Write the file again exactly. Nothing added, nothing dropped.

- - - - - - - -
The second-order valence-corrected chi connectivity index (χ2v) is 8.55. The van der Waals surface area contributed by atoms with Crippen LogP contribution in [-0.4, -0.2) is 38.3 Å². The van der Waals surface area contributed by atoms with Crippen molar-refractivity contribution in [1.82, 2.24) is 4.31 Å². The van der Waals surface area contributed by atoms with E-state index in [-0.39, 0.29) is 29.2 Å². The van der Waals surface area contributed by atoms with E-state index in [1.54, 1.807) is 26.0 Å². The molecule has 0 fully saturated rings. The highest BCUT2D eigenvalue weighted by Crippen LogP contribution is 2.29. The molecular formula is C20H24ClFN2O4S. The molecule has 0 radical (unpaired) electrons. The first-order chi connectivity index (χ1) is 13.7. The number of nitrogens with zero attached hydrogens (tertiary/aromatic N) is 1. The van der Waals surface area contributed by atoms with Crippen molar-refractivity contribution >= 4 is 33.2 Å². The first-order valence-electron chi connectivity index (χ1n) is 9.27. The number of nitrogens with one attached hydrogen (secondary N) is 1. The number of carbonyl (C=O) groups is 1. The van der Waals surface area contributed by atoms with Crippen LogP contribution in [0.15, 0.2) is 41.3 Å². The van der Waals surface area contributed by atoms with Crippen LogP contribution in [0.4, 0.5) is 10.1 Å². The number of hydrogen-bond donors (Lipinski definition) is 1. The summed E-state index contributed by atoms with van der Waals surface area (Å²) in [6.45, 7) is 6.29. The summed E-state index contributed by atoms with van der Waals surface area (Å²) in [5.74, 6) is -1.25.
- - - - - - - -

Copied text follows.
The second-order valence-corrected chi connectivity index (χ2v) is 8.55. The van der Waals surface area contributed by atoms with Crippen LogP contribution in [-0.4, -0.2) is 38.3 Å². The van der Waals surface area contributed by atoms with Crippen molar-refractivity contribution in [1.82, 2.24) is 4.31 Å². The van der Waals surface area contributed by atoms with E-state index in [-0.39, 0.29) is 29.2 Å². The van der Waals surface area contributed by atoms with E-state index in [1.54, 1.807) is 26.0 Å². The molecule has 0 fully saturated rings. The highest BCUT2D eigenvalue weighted by Crippen LogP contribution is 2.29. The molecular formula is C20H24ClFN2O4S. The molecule has 0 radical (unpaired) electrons. The first-order chi connectivity index (χ1) is 13.7. The number of nitrogens with zero attached hydrogens (tertiary/aromatic N) is 1. The van der Waals surface area contributed by atoms with Crippen molar-refractivity contribution >= 4 is 33.2 Å². The first-order valence-electron chi connectivity index (χ1n) is 9.27. The number of nitrogens with one attached hydrogen (secondary N) is 1. The number of carbonyl (C=O) groups is 1. The van der Waals surface area contributed by atoms with Crippen LogP contribution in [0.15, 0.2) is 41.3 Å². The van der Waals surface area contributed by atoms with Crippen LogP contribution in [0.4, 0.5) is 10.1 Å². The number of hydrogen-bond donors (Lipinski definition) is 1. The summed E-state index contributed by atoms with van der Waals surface area (Å²) in [6.45, 7) is 6.29. The summed E-state index contributed by atoms with van der Waals surface area (Å²) in [5.74, 6) is -1.25.